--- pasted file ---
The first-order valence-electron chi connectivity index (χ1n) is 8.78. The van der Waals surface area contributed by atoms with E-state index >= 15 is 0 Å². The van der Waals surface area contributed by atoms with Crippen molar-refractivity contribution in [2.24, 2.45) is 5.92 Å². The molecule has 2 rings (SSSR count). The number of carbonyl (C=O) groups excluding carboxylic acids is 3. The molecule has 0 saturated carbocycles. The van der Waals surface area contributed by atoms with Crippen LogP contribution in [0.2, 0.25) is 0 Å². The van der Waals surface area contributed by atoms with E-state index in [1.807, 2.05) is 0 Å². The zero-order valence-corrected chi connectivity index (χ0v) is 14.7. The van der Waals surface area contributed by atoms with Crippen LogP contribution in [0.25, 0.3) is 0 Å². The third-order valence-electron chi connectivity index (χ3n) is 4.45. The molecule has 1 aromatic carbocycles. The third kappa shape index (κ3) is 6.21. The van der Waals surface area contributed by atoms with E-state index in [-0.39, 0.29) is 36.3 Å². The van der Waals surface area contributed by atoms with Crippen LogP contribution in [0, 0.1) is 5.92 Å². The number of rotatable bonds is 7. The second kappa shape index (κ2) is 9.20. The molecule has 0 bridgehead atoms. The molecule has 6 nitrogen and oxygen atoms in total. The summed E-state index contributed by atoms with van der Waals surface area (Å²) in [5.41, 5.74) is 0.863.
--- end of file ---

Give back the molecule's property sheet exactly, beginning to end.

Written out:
The first-order valence-electron chi connectivity index (χ1n) is 8.78. The van der Waals surface area contributed by atoms with E-state index >= 15 is 0 Å². The van der Waals surface area contributed by atoms with Crippen molar-refractivity contribution in [2.24, 2.45) is 5.92 Å². The molecule has 2 rings (SSSR count). The number of carbonyl (C=O) groups excluding carboxylic acids is 3. The molecule has 0 saturated carbocycles. The van der Waals surface area contributed by atoms with Crippen LogP contribution in [0.2, 0.25) is 0 Å². The van der Waals surface area contributed by atoms with E-state index in [1.807, 2.05) is 0 Å². The zero-order valence-corrected chi connectivity index (χ0v) is 14.7. The van der Waals surface area contributed by atoms with Crippen LogP contribution in [0.25, 0.3) is 0 Å². The third-order valence-electron chi connectivity index (χ3n) is 4.45. The molecule has 1 aromatic carbocycles. The third kappa shape index (κ3) is 6.21. The van der Waals surface area contributed by atoms with E-state index in [-0.39, 0.29) is 36.3 Å². The van der Waals surface area contributed by atoms with Crippen LogP contribution in [0, 0.1) is 5.92 Å². The number of rotatable bonds is 7. The second kappa shape index (κ2) is 9.20. The molecule has 0 bridgehead atoms. The molecule has 6 nitrogen and oxygen atoms in total. The summed E-state index contributed by atoms with van der Waals surface area (Å²) in [5.41, 5.74) is 0.863.